Thinking out loud

This is more writing therapy for me than a considered blog entry – but your thoughts and  suggestions would be very welcome…

I am about to start working on  an internal comms programme for a public body which is both security conscious and has offices widely dispersed across the country.  One of the things I’ve been asked to look at is developing the intranet and making it into a more vibrant form of cross-departmental communication.  I am convinced that the words “vibrant” and “intranet” don’t generally belong in the same sentence – no organisation I’ve ever worked for has had such a thing,  and some have sunk large amounts of money into failing to develop one.  I’ve used systems where the intranet is the compulsory first screen on everyone’s pc so company messages can be shoved in front of people as they log in, but that’s always seemed to be easily ignorable – for most people the log-on process is as automatic (and memorable) as brushing their teeth.   So, examples, please of intranet systems which really work and which can be set up and maintained with a minimum of woman-power in the back office. I evidently shouldn’t have opted out of the internal comms module on the course!

I’d love to find a way to make it a properly participatory network, but the spectre of the Virgin Facebook debacle keeps floating in front of my eyes.   With this in mind, I was intrigued to see reports of a Demos pamphlet about the impact of social media in improving collaboration within organisations.  The public sector seems to come out as mistrusting the use of social media networking tools by staff.  Admittedly the stuff I’ve seen about this is from New Zealand rather than the UK, but I find it hard to believe that the UK is more adventurous! So, is anyone aware of any innovative use of this stuff in the public sector – which preferably won’t land me on the front page of every newspaper in the country as a threat to the nation’s security?


6 responses to “Thinking out loud

  1. The typical intranet seems to me to be a stagnant backwater lacking in compelling reasons to visit.

    There must be better tools for employee engagement and encouraging a participatory culture. But which social media forms could be described as ‘two-way symmetrical’ (ie a genuine forum for discussion amongst equals)? I can only think of one – and have too few good examples in practice to show you.

    I think wikis have the potential to be genuinely collaborative (think Wikipedia|), and they have potential to work within discrete internal groups, or to be based on particular projects.

    But it’s disappointing to note how few good examples there are: I think back to how we were using Lotus Notes as a corporate resource back in the early 1990s, and think we’ve not progressed far. That said, the cost of deployment is a BIG advantage now. Good luck!

  2. sarahgillingwater

    We’ve recently revamped our intranet after an internal comms audit and the staff survey showed it wasn’t easily navigated and was seen as a bit dull. Also from an internal comms point of view, stats showed it was really only being used for staff to find forms and policies, rather than as a comms / news channel.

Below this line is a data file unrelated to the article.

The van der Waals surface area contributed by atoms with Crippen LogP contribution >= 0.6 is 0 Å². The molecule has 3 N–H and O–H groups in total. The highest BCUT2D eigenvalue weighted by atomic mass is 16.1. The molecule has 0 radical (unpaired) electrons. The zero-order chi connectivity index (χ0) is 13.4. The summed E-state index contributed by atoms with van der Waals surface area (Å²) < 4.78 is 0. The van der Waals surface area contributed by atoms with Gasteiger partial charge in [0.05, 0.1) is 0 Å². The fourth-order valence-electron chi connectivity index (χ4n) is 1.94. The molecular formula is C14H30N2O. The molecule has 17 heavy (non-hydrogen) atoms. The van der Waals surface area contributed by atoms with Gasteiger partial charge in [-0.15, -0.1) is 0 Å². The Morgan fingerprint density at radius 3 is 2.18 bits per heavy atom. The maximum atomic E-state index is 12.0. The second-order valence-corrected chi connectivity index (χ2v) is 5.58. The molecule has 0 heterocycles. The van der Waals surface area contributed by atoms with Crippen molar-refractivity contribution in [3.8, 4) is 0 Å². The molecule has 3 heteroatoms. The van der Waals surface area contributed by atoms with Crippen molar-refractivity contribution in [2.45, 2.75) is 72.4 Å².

It’s early days yet, but the new design and structure have had good feedback, more departments have been in touch about creating new content – and we’re currently thinking about adding comment functionality at the bottom of each story.

    I’ll let you know how it goes!

  3. Intranets are a strange beast because so many people outside of the communications department don’t understand what it means and why it is different to a public website.

    I’ve always found that you need to make the intranet a place to visit – I agree that just using it as the first screen will never work. Allowing staff to use different applications through it (online forms from HR, IT etc) and introducing a social area (with guidance) have helped. And it needs to have synergy with other comms methods (we stopped all-user emails so staff posted on our intranet noitceboard instead). You also need to give staff ownership for their own areas otherwise they’ll never realise the benefit for themselves.

    Another sticking point I always come across is the physical access to a computer. I don’t know about yours, but in my organisation not everyone has regular access to a computer and so time to use email/intranet is non-existant/limited. I’ve always advocated having staff only computer areas (in the tea room, canteen etc), so they can always have the opportunity to access information (and no excuses!).

    If you want some further reading it might be worth trying Melcrum’s website ( – last year they released a report about using social media to engage employees.

  4. Thanks to everyone for these comments. Lee’s point about access to a computer is going to be particularly relevant to this problem (which makes me wonder why they’re so keen on the intranet at all…) I will keep wrestling with it and no doubt will come back for more advice!

  5. As a thought, you could add a ‘news feed’ to the front page of the Intranet with updated news about the organisation from whoever monitors the coverage. Keeps it up to date and also helps employees read about what the external audience is thinking or saying.

    Photos of all employees listed alongside their contact details can be fun too (staff directory).

  6. If an intranet as an opening screen is going to work then interesting and interactive articles need to appear. Our Principal is talking about havinga blog as we go into merger with two other colleges but would we all want to read this? Surely the local gossip would be far more interesting! Seriously though, easy access, relevance of information and ownership are key areas for consideration.

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